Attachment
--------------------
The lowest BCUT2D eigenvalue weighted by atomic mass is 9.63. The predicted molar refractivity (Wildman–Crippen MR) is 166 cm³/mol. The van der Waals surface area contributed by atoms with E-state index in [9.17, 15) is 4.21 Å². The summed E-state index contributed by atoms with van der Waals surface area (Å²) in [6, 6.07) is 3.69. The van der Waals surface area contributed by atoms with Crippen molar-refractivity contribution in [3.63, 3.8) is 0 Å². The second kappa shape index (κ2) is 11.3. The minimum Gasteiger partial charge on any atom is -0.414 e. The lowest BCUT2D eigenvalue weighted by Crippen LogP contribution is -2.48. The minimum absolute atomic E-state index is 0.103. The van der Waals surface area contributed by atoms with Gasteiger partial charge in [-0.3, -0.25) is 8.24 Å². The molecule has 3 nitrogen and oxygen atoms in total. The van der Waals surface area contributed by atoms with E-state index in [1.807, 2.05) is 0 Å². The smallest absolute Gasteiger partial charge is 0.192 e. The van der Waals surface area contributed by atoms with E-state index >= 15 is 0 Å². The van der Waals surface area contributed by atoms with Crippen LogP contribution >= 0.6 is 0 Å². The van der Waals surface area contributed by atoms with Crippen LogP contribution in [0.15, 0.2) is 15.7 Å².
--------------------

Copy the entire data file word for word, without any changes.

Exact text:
The lowest BCUT2D eigenvalue weighted by atomic mass is 9.63. The predicted molar refractivity (Wildman–Crippen MR) is 166 cm³/mol. The van der Waals surface area contributed by atoms with E-state index in [9.17, 15) is 4.21 Å². The summed E-state index contributed by atoms with van der Waals surface area (Å²) in [6, 6.07) is 3.69. The van der Waals surface area contributed by atoms with Crippen molar-refractivity contribution in [3.63, 3.8) is 0 Å². The second kappa shape index (κ2) is 11.3. The minimum Gasteiger partial charge on any atom is -0.414 e. The lowest BCUT2D eigenvalue weighted by Crippen LogP contribution is -2.48. The minimum absolute atomic E-state index is 0.103. The van der Waals surface area contributed by atoms with Gasteiger partial charge in [-0.3, -0.25) is 8.24 Å². The molecule has 3 nitrogen and oxygen atoms in total. The van der Waals surface area contributed by atoms with E-state index in [1.807, 2.05) is 0 Å². The smallest absolute Gasteiger partial charge is 0.192 e. The van der Waals surface area contributed by atoms with E-state index >= 15 is 0 Å². The van der Waals surface area contributed by atoms with Crippen LogP contribution >= 0.6 is 0 Å². The van der Waals surface area contributed by atoms with Crippen LogP contribution in [0.15, 0.2) is 15.7 Å².